Getting Naked: How To Be Unstoppable: BE BRAVE FRIDAY

best writing coaches carrie jones

A lot of people ask me how I get so much done. And a lot of other people think that I don’t do anything during the day at all, which is pretty funny, honestly. Those people are mostly my surviving relatives.

When I was in seventh grade, I didn’t want to shovel and one of my siblings said I was lazy. They said the same thing when I quit my job at fourteen when I was mugged. It had an impact. But more on them than on me. And that’s one of the reasons why I firmly believe we can never let other people define us. Only we get to define us.

But despite that sibling’s belief about me, I pretty much work from 7 a.m. to 5 p.m. every day at a minimum. Sometimes I don’t stop until 10 p.m. That’s when I teach at the Writing Barn on Tuesdays.

To be fair, I do the Pomodoro method, which helps me survive.

My average week involves:

  • reading and editing 1,000 pages of other people’s writing,
  • writing about 100-200 pages of feedback for writers,
  • writing five poems and posting them on Medium,
  • creating 3-4 blog posts here,
  • co-hosting, editing, writing two podcasts, even though my voice is the biggest thing I am uptight about thanks to bullying,
  • writing about 5,000-10,000 words of my own stories,
  • sharing chapters as I write them (on one story in progress) on my Patreon,
  • sharing weekday quotes from my dogs and cats on social media,
  • deleting a lot of junk mail. 🙂

It can be a lot and I tend to get burned out every November/December. The holidays don’t help because I suffer that ‘mom holiday syndrome’ where I have 8,000 traditions and food and worries. And then I revive and get psyched to do more.

But here’s the truth: I kind of love it.

I don’t like being inactive. I don’t like stopping. And I use my free time (when I have some) to be with the people and animals I love.

It’s all pretty cool. And I’m lucky.

Now it’s time to be brave, get naked, and be real.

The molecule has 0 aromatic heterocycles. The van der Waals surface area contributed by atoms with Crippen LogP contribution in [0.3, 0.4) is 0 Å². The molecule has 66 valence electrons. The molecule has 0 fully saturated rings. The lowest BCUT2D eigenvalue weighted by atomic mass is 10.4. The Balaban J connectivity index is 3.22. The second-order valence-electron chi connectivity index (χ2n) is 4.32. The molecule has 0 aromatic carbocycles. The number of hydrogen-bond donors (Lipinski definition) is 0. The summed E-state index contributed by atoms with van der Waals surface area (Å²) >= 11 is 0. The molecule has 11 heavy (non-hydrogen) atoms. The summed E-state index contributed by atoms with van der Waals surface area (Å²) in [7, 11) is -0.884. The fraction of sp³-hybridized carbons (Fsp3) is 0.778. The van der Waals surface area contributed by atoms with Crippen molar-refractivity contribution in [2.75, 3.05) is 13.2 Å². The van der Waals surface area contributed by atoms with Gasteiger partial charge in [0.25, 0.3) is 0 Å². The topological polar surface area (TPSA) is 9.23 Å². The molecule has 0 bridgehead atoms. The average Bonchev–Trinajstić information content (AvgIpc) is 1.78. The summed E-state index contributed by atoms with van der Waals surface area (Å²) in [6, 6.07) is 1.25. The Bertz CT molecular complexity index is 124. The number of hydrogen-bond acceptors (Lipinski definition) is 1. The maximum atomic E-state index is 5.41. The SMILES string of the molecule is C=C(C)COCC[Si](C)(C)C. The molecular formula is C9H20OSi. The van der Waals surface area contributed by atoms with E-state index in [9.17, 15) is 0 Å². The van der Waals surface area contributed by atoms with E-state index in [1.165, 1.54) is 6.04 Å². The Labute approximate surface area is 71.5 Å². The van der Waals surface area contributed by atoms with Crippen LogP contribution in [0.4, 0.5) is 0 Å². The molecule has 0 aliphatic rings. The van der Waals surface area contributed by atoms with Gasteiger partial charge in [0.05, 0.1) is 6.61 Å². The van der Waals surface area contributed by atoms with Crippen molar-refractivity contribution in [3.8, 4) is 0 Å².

I’m so driven because I live a life where I’m currently the primary wage earner, and I am terrified of not being able to support my family, of losing my house, of not being able to feed and clothe everyone.

As the much youngest child (fourteen years), after my stepfather died, my mom raised me alone for most of my life and I remember what it was like to tell bill collectors she wasn’t home, to eat commodity cheese, to feel guilty to need things, to listen to her cry about money, to sell the house my dad built so we could live in one that was cheaper and had less property taxes. She ended up having to sell that one too.

That fear has driven me for a long time. And there was a short time in my adult life when I slept in the car in the winter in coastal Maine because I was too afraid of sleeping with my husband.

Hot tip: Big, furry dogs are good at keeping you warm.

But getting everything done is only partly about my fear. It’s also about habits.

Tim Ferris writes:

“The life you want is built on habits. There’s no way around it. What you do consistently will determine who you become in 5 years. What I’ve realized is the hard part isn’t habits. No.

“The hard part is habit maintenance.

When tragedy or bullsh*t strikes the temptation to give up your best habits for a day, week, month, or year is tempting.

“The days you don’t want to do your habits are the days you must. The trick isn’t to become a navy seal and develop a mind like a fortress. All you have to do is show up for 15 minutes and reinforce the habit on a bad day.